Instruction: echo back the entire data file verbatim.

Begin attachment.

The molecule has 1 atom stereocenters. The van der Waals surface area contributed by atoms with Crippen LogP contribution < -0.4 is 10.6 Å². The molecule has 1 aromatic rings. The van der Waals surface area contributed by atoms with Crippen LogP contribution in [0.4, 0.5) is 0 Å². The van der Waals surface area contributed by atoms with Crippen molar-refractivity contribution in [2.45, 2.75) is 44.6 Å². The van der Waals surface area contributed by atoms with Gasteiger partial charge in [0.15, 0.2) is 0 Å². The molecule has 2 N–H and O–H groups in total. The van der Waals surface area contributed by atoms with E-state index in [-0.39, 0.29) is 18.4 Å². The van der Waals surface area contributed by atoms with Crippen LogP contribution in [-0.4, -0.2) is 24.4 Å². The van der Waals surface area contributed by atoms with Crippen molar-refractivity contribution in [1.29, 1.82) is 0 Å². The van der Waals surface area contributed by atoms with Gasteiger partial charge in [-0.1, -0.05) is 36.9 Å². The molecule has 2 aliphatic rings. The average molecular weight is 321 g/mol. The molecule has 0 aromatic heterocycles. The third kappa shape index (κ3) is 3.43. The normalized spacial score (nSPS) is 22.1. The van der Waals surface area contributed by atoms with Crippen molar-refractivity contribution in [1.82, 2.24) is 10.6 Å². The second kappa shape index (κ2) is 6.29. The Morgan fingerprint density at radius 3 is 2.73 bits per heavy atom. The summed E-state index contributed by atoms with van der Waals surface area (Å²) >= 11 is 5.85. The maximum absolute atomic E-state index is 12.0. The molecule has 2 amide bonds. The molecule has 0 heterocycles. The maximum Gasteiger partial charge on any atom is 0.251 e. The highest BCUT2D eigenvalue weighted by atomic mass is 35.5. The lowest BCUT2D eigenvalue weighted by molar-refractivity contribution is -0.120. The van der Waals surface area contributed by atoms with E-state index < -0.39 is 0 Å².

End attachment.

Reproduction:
The molecule has 1 atom stereocenters. The van der Waals surface area contributed by atoms with Crippen LogP contribution < -0.4 is 10.6 Å². The molecule has 1 aromatic rings. The van der Waals surface area contributed by atoms with Crippen LogP contribution in [0.4, 0.5) is 0 Å². The van der Waals surface area contributed by atoms with Crippen molar-refractivity contribution in [2.45, 2.75) is 44.6 Å². The van der Waals surface area contributed by atoms with Gasteiger partial charge in [0.15, 0.2) is 0 Å². The molecule has 2 N–H and O–H groups in total. The van der Waals surface area contributed by atoms with E-state index in [-0.39, 0.29) is 18.4 Å². The van der Waals surface area contributed by atoms with Crippen LogP contribution in [-0.4, -0.2) is 24.4 Å². The van der Waals surface area contributed by atoms with Crippen molar-refractivity contribution in [1.29, 1.82) is 0 Å². The van der Waals surface area contributed by atoms with Gasteiger partial charge in [-0.1, -0.05) is 36.9 Å². The molecule has 2 aliphatic rings. The average molecular weight is 321 g/mol. The molecule has 0 aromatic heterocycles. The third kappa shape index (κ3) is 3.43. The normalized spacial score (nSPS) is 22.1. The van der Waals surface area contributed by atoms with Crippen molar-refractivity contribution in [1.82, 2.24) is 10.6 Å². The second kappa shape index (κ2) is 6.29. The Morgan fingerprint density at radius 3 is 2.73 bits per heavy atom. The summed E-state index contributed by atoms with van der Waals surface area (Å²) >= 11 is 5.85. The maximum absolute atomic E-state index is 12.0. The molecule has 2 amide bonds. The molecule has 0 heterocycles. The maximum Gasteiger partial charge on any atom is 0.251 e. The highest BCUT2D eigenvalue weighted by atomic mass is 35.5. The lowest BCUT2D eigenvalue weighted by molar-refractivity contribution is -0.120. The van der Waals surface area contributed by atoms with E-state index < -0.39 is 0 Å².